7 Step Meeting Process

The 7 Step Meeting Process is a powerful framework for running efficient and effective meetings.

What is it?

The Seven Step Meeting Process is a methodology for improving the efficiency and effectiveness of meetings.

The meeting process adheres to the following timed agenda:

  1. Clarify Aim/Purpose
  2. Assign Roles
  3. Review Agenda
  4. Work through Agenda
  5. Review meeting record
  6. Plan Next Steps and Next Agenda
  7. Evaluate
What does this tool look like?
Images shows 7 Step Meeting Process
Why use this tool?

There are a variety of benefits to be derived from using the 7 Step Meeting Process:

  • “Ways of working” are clear for all members from the outset, providing clarity about roles and responsibilities.
  • Ownership for effective meeting outcomes is shared across the whole group.
  • Rotation of roles promotes group responsibility and supports personal development
  • The process helps to keep the group focussed and productive, maximising use of time for all group members.
  • The final evaluation step offers all participants an opportunity to support continuous improvement of the meeting process.
Where does this tool fit in the improvement journey?
Where this tool fits within the improvement journey
How to use it
  1. Clarify Aim/Purpose – It is very important, at the beginning of the meeting, to clarify and agree the purpose of the meeting.  This promotes focus and clarity in the event of conversation drift, or if members feel lost in the process.  There is also an opportunity here for introductions (new members/guest presenters) and for group members to highlight their reason for attendance.
  2. Assign Roles – There are 4 roles to be assigned:
    1. Leader – The team leader role is not intended to be a power position, but rather a functional one.  The leader can be the person who called the meeting, or can ask for a volunteer to lead the meeting.  It is also appropriate to rotate this role to support development of group members.  The leader’s role is to start the meeting, ensure that the agenda is followed with smooth transitions between agenda items and to conclude the meeting.
    2. Recorder – The recorder role is crucial to ensure that key ideas, themes and actions are recorded for all to see. Recording on flip charts around the meeting room is encouraged.  This means the notes are there for people to see and review before they add their thoughts.  This minimises duplication that often occurs because people are busy thinking and may miss a contribution someone has already made. It is also extremely useful for late arrivals: they can catch up via the notes, thereby avoiding the need for any recap.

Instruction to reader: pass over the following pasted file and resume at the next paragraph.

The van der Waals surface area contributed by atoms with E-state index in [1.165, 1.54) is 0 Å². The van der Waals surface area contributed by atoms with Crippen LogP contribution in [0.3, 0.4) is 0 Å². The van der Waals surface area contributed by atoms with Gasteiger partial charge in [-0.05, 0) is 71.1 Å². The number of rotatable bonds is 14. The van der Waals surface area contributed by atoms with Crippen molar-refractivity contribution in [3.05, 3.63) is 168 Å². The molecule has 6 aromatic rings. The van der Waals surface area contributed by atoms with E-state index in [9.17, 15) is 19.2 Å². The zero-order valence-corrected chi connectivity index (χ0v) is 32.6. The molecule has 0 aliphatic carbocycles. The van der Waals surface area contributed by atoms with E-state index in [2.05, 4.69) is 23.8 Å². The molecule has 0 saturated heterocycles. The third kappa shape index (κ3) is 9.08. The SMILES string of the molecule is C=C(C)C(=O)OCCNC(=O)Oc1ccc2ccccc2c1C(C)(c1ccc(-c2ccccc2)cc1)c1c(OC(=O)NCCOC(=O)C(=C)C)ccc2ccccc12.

3. Timekeeeper –  The timekeeper keeps everyone on track with agreed timings for each agenda item, whilst also making appropriate contributions to any discussion.  Once timings have been agreed for each agenda item, the time keeper should follow a rule of 50%. If an agenda item has been allocated 10 minutes:
      -the timekeeper will call out “5 minutes left” at the halfway point,
      -then “two and a half minutes left”,
      -then “one-minute left”,
      -then “time!” 
      It is then the leader’s role to check-in with the group to ensure the agenda item is concluded, or to determine if more time needs to be allocated. Extra time can be borrowed from another item or tabled and discussed at a future meeting.  It is important for group members to understand that management of time is not the timekeeper’s responsibility.  It is the responsibility of the entire group.
    4. Facilitator – As much as possible the group should identify someone with accomplished facilitation skills for this role.  The role of facilitator can be challenging and may not be required for every group situation. The facilitator will observe the meeting progress ensuring that all participants have an opportunity to contribute and that the group remains focussed on the agenda and the process.
  3. Review Agenda and Times – This should be a quick review of proposed agenda items and clarification of late agenda submissions.  Best practice would be to ensure that all group members have an opportunity to contribute and agree agenda items beforehand.   Once the agenda items are agreed, a short time should be spent agreeing approximate time slots; this should take no more than a few minutes.  The group should avoid over analysis of time slots – these can be renegotiated throughout the meeting depending on progress.  You may also wish to agree timings prior to the meeting to save time in the meeting
  4. Work through Agenda – The majority of the meeting should be devoted to working through agenda items.  Steps 1 -3 and 5 -7 should take no longer than 5 minutes each, enabling an efficient, productive discussion focussed on the agenda items.
  5. Review meeting record – When the agenda items have been discussed, the leader should take the opportunity to quickly review what has been accomplished, the key actions and responsibility for follow-up.
  6. Plan Next Steps and Next Agenda – Based on what has been accomplished, the leader should ask the group to determine what the agenda items should be for the next meeting.  Consequently, the group should leave the meeting with a clear understanding of the purpose and focus of the next meeting.
  7. Evaluate – This final step supports the group to stay on track and improve future meetings.  There are 3 steps to evaluation.  Each group member should allocate a score ranging from 0 (worst meeting ever) to 10 (effective and efficient meeting where expectations were surpassed and progress was made).  People should write these down without conferring. The purpose of the scoring is to demonstrate the variation.  The next step is to ask each participant for “one thing they liked” about the meeting and “one thing that we could improve”.  This last question is extremely useful to suport continuous improvement of the meeting process.